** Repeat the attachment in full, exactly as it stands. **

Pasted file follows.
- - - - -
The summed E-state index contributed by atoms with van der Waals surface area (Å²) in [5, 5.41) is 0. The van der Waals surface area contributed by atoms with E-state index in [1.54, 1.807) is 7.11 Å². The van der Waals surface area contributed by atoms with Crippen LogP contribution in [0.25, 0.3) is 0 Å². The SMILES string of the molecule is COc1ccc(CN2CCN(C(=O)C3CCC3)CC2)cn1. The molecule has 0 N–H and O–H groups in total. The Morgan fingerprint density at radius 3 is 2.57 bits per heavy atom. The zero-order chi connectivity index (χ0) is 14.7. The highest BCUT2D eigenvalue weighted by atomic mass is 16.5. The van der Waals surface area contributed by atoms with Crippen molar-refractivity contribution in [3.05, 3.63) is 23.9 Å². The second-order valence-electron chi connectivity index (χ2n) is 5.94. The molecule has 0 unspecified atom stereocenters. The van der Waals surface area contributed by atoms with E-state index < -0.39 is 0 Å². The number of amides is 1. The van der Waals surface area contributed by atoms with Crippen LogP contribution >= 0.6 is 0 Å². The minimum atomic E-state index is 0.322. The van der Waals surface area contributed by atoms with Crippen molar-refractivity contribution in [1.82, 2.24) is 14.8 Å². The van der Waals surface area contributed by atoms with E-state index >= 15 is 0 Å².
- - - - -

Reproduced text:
The summed E-state index contributed by atoms with van der Waals surface area (Å²) in [5, 5.41) is 0. The van der Waals surface area contributed by atoms with E-state index in [1.54, 1.807) is 7.11 Å². The van der Waals surface area contributed by atoms with Crippen LogP contribution in [0.25, 0.3) is 0 Å². The SMILES string of the molecule is COc1ccc(CN2CCN(C(=O)C3CCC3)CC2)cn1. The molecule has 0 N–H and O–H groups in total. The Morgan fingerprint density at radius 3 is 2.57 bits per heavy atom. The zero-order chi connectivity index (χ0) is 14.7. The highest BCUT2D eigenvalue weighted by atomic mass is 16.5. The van der Waals surface area contributed by atoms with Crippen molar-refractivity contribution in [3.05, 3.63) is 23.9 Å². The second-order valence-electron chi connectivity index (χ2n) is 5.94. The molecule has 0 unspecified atom stereocenters. The van der Waals surface area contributed by atoms with E-state index < -0.39 is 0 Å². The number of amides is 1. The van der Waals surface area contributed by atoms with Crippen LogP contribution >= 0.6 is 0 Å². The minimum atomic E-state index is 0.322. The van der Waals surface area contributed by atoms with Crippen molar-refractivity contribution in [1.82, 2.24) is 14.8 Å². The van der Waals surface area contributed by atoms with E-state index >= 15 is 0 Å².